Cost-plus pricing is also known as ‘ mark-up pricing ’, ‘ average cost pricing ’ and ‘ full cost pricing ’. The cost-plus pricing is the most common method of pricing used by the manufacturing firm. The general practice under this method is to add a ‘fair’ percentage of profit margin to the average variable cost (AVC).
The pricing strategy varies from stage to stage over the life cycle of a product, depending on the market conditions.
i. Introduction stage:
A new product may simply be either another brand name added to the existing ones or an altogether new product. Pricing a new brand for which there are many substitutes available in market is not a big problem as pricing a new product for which close substitutes are not available.
There are two type of pricing strategies for new product.
Skimming price policy :- Selling a product at a high price, sacrificing high sales to gain a high profit, therefore ‘skimming’ the market. Usually employed to reimburse the cost of investment of the original research into the product - commonly used in electronic markets when a new range, such as DVD players, are firstly dispatched into the market at a high price.
2. Penetration price policy :- This pricing policy is adopted generally in the case of new product for which substitutes are available. This policy requires fixing a lower initial price designed to penetrate the market as quickly as possible.
Maturity period is the second stage in the life cycle of a product. It can defined for all practical purposes as the period of zero growth rate. The concept of maturity period is useful to the extent it gives out signals for taking precaution with regard to pricing policy.
The product in decline is one that enters the post-maturity stage. During this stage, the total sale of the product start declining. The first step in pricing strategy at this stage is obviously to reduce the price with the objective of retaining sales at some minimum level.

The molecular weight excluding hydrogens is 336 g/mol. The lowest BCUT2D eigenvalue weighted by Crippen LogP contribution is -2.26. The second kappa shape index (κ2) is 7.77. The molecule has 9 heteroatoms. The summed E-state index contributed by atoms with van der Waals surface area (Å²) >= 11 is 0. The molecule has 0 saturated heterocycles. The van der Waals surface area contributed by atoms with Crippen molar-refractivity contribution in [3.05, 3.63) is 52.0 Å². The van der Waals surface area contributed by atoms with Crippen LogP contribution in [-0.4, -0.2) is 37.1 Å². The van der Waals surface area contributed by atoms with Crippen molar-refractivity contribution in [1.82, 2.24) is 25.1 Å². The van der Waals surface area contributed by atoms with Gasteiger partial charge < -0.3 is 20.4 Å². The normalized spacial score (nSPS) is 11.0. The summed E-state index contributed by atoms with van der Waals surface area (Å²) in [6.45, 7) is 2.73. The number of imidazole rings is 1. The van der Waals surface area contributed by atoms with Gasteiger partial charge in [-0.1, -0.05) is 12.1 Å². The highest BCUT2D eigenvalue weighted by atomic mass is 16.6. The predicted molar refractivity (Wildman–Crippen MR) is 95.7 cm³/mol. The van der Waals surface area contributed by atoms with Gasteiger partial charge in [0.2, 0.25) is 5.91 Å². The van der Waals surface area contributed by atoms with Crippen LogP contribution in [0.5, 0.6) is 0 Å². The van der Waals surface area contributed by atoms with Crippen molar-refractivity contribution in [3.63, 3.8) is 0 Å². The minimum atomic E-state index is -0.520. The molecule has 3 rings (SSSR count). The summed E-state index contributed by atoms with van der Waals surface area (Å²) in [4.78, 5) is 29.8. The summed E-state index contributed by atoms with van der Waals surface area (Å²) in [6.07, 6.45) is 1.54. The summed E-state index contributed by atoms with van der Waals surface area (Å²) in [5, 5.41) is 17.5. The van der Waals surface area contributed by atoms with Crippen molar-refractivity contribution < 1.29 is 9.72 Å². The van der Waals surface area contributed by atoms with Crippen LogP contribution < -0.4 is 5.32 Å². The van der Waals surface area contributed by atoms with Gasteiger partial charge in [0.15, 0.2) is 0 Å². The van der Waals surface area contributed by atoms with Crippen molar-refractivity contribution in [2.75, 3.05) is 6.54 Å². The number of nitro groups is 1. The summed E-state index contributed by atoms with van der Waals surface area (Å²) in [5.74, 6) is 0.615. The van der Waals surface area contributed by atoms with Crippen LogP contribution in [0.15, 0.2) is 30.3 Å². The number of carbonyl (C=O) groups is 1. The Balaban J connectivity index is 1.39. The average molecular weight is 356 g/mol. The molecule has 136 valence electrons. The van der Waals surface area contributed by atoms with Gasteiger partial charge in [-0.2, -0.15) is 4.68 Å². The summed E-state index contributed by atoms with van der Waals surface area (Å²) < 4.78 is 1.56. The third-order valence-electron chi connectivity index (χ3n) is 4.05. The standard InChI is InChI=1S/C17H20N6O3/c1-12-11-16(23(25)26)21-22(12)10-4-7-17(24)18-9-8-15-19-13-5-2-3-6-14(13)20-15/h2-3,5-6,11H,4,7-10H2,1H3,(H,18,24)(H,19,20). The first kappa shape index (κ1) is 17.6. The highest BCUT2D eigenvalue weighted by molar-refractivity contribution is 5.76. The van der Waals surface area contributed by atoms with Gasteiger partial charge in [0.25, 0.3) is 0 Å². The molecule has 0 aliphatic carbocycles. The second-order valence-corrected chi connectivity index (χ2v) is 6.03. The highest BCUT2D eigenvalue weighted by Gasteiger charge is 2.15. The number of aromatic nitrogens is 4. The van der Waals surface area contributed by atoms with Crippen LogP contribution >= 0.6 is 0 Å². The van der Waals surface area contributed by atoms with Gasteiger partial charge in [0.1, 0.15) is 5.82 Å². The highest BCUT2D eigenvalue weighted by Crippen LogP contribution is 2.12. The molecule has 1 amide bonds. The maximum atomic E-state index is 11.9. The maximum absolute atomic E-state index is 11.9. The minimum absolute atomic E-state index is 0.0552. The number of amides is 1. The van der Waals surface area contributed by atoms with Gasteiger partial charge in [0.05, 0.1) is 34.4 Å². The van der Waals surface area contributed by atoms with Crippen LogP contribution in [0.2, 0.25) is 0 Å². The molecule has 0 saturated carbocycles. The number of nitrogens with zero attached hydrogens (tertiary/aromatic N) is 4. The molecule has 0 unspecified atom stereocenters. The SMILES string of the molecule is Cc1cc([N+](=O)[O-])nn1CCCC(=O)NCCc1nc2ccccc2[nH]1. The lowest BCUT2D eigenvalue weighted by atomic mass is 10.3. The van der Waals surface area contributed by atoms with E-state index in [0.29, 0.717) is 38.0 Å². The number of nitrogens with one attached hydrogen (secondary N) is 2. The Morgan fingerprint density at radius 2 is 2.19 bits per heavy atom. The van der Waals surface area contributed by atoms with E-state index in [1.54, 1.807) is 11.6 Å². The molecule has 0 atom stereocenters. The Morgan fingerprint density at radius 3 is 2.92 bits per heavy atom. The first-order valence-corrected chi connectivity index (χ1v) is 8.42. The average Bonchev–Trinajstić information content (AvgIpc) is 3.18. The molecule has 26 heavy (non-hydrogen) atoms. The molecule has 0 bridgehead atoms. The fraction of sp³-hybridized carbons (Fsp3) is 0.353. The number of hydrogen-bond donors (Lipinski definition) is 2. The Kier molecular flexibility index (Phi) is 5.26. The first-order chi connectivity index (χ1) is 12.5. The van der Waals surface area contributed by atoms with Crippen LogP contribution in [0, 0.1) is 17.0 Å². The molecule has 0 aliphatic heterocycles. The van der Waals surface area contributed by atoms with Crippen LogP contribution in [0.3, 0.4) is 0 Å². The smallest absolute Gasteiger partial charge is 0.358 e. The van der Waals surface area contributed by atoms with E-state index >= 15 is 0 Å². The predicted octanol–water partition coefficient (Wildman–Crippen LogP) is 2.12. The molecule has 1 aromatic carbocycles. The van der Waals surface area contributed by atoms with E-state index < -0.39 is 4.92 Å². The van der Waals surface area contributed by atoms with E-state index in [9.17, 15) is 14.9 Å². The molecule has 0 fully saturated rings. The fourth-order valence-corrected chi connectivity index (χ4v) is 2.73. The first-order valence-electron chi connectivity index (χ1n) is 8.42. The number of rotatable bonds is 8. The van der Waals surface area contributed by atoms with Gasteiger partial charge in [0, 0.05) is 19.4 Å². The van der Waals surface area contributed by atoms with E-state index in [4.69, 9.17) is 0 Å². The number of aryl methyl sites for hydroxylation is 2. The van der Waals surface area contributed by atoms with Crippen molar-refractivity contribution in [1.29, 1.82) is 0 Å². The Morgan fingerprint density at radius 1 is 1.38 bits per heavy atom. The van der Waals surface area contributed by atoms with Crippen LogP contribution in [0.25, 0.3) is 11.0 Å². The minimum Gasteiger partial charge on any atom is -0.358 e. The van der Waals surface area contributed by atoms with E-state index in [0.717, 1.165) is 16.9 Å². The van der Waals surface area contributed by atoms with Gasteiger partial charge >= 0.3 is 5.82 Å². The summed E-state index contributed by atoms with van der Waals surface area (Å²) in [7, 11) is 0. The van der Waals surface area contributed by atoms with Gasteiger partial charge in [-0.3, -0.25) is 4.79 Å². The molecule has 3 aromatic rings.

Many producers enter the market often with a new brand of a commodity for which several substitute are available. For example, cold drink like Coke and spot were quite popular in the, market during 1980s when new brand like limka, Thums up, Pepsi were introduced in the market.
Generally three type pf pricing strategies are adopted in pricing a new product in relation to its well established substitudes :-
Pricing below the market price :- This strategy gives the new brand an opportunity to gain popularity and establish itself.
Pricing at Market price:- Pricing at par with the market price of the existing brand is considered to be the most reasonable pricing strategy for a product which is being sold in a strongly competitive market.
Pricing above the existing market-price :- This strategy is adopted when a seller intends to achieve a prestigious position among the seller in the locality.
In this strategy, we turn to a kind of pricing in which a firm is required to quote its price under uncertain cost and price condition with a view to winning a contract or a tender. This kind of pricing is known as competitive bidding or contract pricing. Competitive bidding is a process of quoting a contract price for supplying goods or services under specified term and condition.